The Olympics are, like the quadrennial U.S. presidential election, the perfect opportunity for news organizations to experiment with new ways to present news online. The Games are a massive story, but the stakes are typically relatively low, and, perhaps most importantly, the date of the event is known years ahead of time. As a result, outlets have plenty of time to plan coverage and build out interactives.“A lot of the more ambitious projects we do for this type of coverage we do months and months before the actual event,” New York Times sports editor Jason Stallman told me in 2014. (We were discussing the Times’ coverage of the 2014 World Cup, but the principle holds for the Olympics.)
He continued: “It’s to try and offer as much variety as possible, understanding that for an event like this you have a lot of different people coming at it from a lot of different perspectives, and experiences, and interests — so variety is key.”
With that in mind, and with the Rio Games well underway — I’m watching Brazil and Japan play in the women’s rugby ninth-place match as I type this — we decided to compile a list of some of the coolest digital news experiments around the Olympics.
The list is by no means complete, so please let us know (in the comments or on Twitter) what we’ve missed. We’ll be updating the list throughout the Olympics. (Updated Aug. 15)
How Bolt won: Usain Bolt won his third consecutive gold medal in the 100 meter sprint on Sunday, finishing the race in (a comparatively slow) 9.81 seconds. The Jamaican fell behind from the start, but he ultimately took the lead around the 60-meter mark. To show how Bolt overtook the competition and won the race, the Times created a mobile-friendly panoramic graphic that shows a second-by-second breakdown of the race.
On mobile and desktop, users can scroll through the shot to see how the race progressed, and in many ways it tells the story of Bolt’s win in a more concise and straightforward way than a traditional 700-word article.
Over the next three weeks, deputy sports editor Sam Manchester, one of dozens of Times reporters reporting from Brazil, will send readers periodic updates from the games. These won’t be generic news alerts, though. Manchester plans to give each of the 3 to 4 daily updates a personal touch, opting for smartphone snapshots, GIFs, emoji, and the kind personal tone people expect from texting.
THIS is so good. I love how it’s not an article and not a video and not a listicle. It’s in between. https://t.co/WR6MIMCjNl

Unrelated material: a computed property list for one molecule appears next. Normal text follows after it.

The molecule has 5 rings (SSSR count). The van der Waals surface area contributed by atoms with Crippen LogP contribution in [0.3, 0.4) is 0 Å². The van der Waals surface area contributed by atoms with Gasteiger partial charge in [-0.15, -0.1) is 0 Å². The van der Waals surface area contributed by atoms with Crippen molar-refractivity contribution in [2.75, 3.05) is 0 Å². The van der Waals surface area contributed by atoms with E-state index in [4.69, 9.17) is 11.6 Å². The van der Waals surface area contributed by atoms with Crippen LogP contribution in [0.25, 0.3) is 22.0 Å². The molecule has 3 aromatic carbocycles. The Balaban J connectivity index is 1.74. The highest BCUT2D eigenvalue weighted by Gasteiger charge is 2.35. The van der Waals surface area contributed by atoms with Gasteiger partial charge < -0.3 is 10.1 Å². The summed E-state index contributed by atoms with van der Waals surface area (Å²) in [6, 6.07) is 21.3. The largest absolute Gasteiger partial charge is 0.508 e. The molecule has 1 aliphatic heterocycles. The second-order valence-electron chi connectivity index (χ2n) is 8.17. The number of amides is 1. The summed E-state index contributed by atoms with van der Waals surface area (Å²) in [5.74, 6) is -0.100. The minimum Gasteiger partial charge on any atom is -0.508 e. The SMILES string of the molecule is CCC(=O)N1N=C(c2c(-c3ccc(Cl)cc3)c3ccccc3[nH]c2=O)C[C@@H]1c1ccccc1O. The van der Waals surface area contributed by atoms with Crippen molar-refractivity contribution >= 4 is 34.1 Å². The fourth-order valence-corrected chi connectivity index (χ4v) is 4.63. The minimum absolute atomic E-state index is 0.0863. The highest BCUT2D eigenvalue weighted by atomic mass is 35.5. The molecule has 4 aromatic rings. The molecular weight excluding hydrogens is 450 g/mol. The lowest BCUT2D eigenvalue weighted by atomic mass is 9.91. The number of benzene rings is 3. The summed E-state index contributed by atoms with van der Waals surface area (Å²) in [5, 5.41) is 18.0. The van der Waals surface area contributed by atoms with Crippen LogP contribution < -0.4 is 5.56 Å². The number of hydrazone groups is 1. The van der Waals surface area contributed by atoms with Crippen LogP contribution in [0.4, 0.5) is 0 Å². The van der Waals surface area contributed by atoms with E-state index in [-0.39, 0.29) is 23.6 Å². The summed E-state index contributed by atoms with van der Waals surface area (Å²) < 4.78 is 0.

— Farhad Manjoo (@fmanjoo) August 5, 2016
— NYT Sports (@NYTSports) August 6, 2016
Don't know what Infiniti paid for NYT Olympic preview (7 figures for sure) but bet they're happy they did. Way cool. https://t.co/7BFXlkzyDM
— Peter Kafka (@pkafka) August 6, 2016
Yo. The NYT's interactive profiles on Olympic athletes are the coolest things on the internet right now https://t.co/4eo31aAszC
— Cocky McSwagsalot (@MoreAndAgain) August 6, 2016
That was no bother for the Times. The paper’s graphics desk found new ways to illustrate the competitions with GIFs:
— NYT Graphics (@nytgraphics) August 8, 2016
— NYT Graphics (@nytgraphics) August 8, 2016
Here are more details from Poynter:
Heliograf, a tool developed by The Washington Post’s engineering team, will use data and language templates to generate automatic briefs on medal tallies, event schedules and competition results for the 2016 Olympic Games in Rio. Those briefs will be fed into The Washington Post’s main Olympics liveblog, which will also be home to stories written by the newspaper’s sports reporters.
The updates will also be shared by The Washington Post’s Twitter bot, @WPOlympicsbot, its Facebook Messenger bot and accessible on Alexa-enabled devices.
First Heliograf tweet! https://t.co/igBG3w3atZ
— Jeremy Gilbert (@jeremygilbert) August 6, 2016
— Benjamin K. Shown (@benkshown) August 8, 2016
— Alex Tait (@taitmaps) August 8, 2016
I signed up to get alerts when Kazakhstan won any medal. The Kazakhs have won a surprising number of medals so far! https://t.co/VbmAr0MODR
— Joseph Lichterman (@ylichterman) August 8, 2016
— Kazakh Embassy D.C. (@KazakhEmbassy) August 8, 2016
Here’s what the Mobile Innovation Lab is trying to figure out:
— How people respond to web notifications that last more than 1-2 days
— How people interact with a fairly complex signup page for notifications
— How to create individual alert subscriptions on-the-fly for multiple countries
— If the morale meter encourages people to follow our event-based live blogs
— If people enjoy taking a quiz through notifications
We’ll take you on a virtual audio tour of Rio from wherever you are, following the route of the 2016 Olympic marathon. What you hear will depend on how far you run and how fast. Your distance will unlock new audio segments at key moments along the marathon route, so the further you go, the more you’ll discover.
— Julia Wolfe (@juruwolfe) August 4, 2016
— Kaleigh Rogers (@KaleighRogers) August 4, 2016
— ☔️ Aaron Williams ☔️ (@aboutaaron) August 4, 2016
— Tyler Fisher (@tylrfishr) August 4, 2016
— Stuart A. Thompson (@stuartathompson) August 4, 2016